Some Middle Arm parents are disappointed over the reaction to a talk about inclusion and acceptance at MSB Regional Academy in Middle Arm on Tuesday.
Only 13 students showed up to the presentation, with comments on Facebook criticizing the event and urging people not to let their kids attend.
Heather Newbury told CBC that she doesn’t understand why parents were concerned about it, and suggested parents weren’t given enough notice.
Choice for parents
“They should have been given a choice, maybe? I don’t know,” she said.
“All I know it’s blowed out of proportion, and it’s got a lot of different feelings hurt, and I certainly hope that people come together and resolve it. Because small communities don’t need this, we need to come together and be as one, not have hurtful feelings.”
Vanessa Robinson said she was all for the presentation but said it was up to individuals.
“Everybody has their beliefs, and it is a religious town and I don’t know why that’s an issue. It’s not for me.”
Marley Bowen was disheartened to see the conversations online from parents in the town on Newfoundland’s Baie Verte Peninsula.
As an executive member of the Get Real Movement — an organization travelling the country speaking to students about LGBTQ inclusion — she has never encountered this type of response.
“It was super disheartening to hear,” she said. “Some people referred to us at the ‘gay class,’ or the ‘gay course’ or something, which is definitely ridiculous.”
Bowen wasn’t in Middle Arm on Tuesday, but was briefed by a member of her team on how things went. A little while later, someone told her to check the comments on Facebook.
A thread shared publicly shows parents discussing their reasons for keeping their kids home from school for the presentation.
“I hope every family with any biblical morals will be keeping their kids home,” one parent wrote.
“I can promise you that I will not be allowing my children to attend this course,” wrote another. “I have no interest in allowing my children to become indoctrinated by the Liberal moral compass.”
“One of these days something bad will happen in OUR schools,” said another person. “[And] we’ll be all wondering where was God????”
Bowen knows a thing or two about growing up gay in rural Newfoundland. Before leading the national organization, she was a young girl from Norris Point on Newfoundland’s Northern Peninsula.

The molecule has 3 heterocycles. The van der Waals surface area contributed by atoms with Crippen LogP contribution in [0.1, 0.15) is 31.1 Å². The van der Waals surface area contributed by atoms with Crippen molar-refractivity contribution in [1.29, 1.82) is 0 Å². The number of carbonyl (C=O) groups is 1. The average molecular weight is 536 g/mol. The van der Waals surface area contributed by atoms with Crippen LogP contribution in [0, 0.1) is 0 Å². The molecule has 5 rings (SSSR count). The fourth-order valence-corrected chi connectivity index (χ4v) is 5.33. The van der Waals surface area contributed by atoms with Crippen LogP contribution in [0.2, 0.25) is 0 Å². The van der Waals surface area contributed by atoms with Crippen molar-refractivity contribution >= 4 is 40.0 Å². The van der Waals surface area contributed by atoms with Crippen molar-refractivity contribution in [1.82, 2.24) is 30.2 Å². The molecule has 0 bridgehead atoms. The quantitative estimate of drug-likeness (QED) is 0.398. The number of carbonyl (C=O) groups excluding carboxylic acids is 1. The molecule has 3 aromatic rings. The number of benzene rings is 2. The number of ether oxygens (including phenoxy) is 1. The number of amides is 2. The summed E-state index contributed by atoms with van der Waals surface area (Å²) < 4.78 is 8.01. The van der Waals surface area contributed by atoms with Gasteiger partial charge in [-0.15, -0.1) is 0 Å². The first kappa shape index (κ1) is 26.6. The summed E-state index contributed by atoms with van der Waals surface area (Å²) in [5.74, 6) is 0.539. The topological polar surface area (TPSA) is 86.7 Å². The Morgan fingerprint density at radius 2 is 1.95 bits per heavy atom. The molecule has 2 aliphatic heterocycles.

She waited until university to come out to her friends and family, but said her experience ended up being one of love and acceptance.
She wishes it could be the same for everyone, but until then, Bowen said she is committed to spreading the message of the Get Real Movement.
“For me if anything, it just drives the need to bring the program back to Newfoundland again and again and again.”
Newbury was surprised it became an issue.
“I was surprised to see people opposed the way that they did. I guess people don’t realize Facebook is a place that, when you say something, everybody is going to see it if they’re offended. And then all of a sudden the TV is notified so it becomes an issue.”
Paid for by provincial grant
Get Real was brought to the province’s schools by a provincial government grant announced back in February.
“This program aligns with the Safe and Inclusive Schools policy and the work of the school district to foster an inclusive and accepting culture within our schools,” the school board said in a statement.
Messages to some of the parents were not returned and a post where many of the comments originated was deleted on Tuesday evening — but not before someone captured a screenshot and re-posted it. That post has garnered more than 300 shares.
Bowen says she isn’t heartbroken by the reaction. Instead, she’s trying to process it rationally.
“I think a lot of it just roots from fear. We always fear things that we don’t know,” she said. “Kids need to meet other people other than their classmates in their small towns.”
Newbury says the parents who were opposed to the talk should reconsider.
“I think they should kind of back up and say ‘I’m sorry, I kind of overspoke, myself,’ and just make mends. Everybody’s the same, everybody should be treated the same.”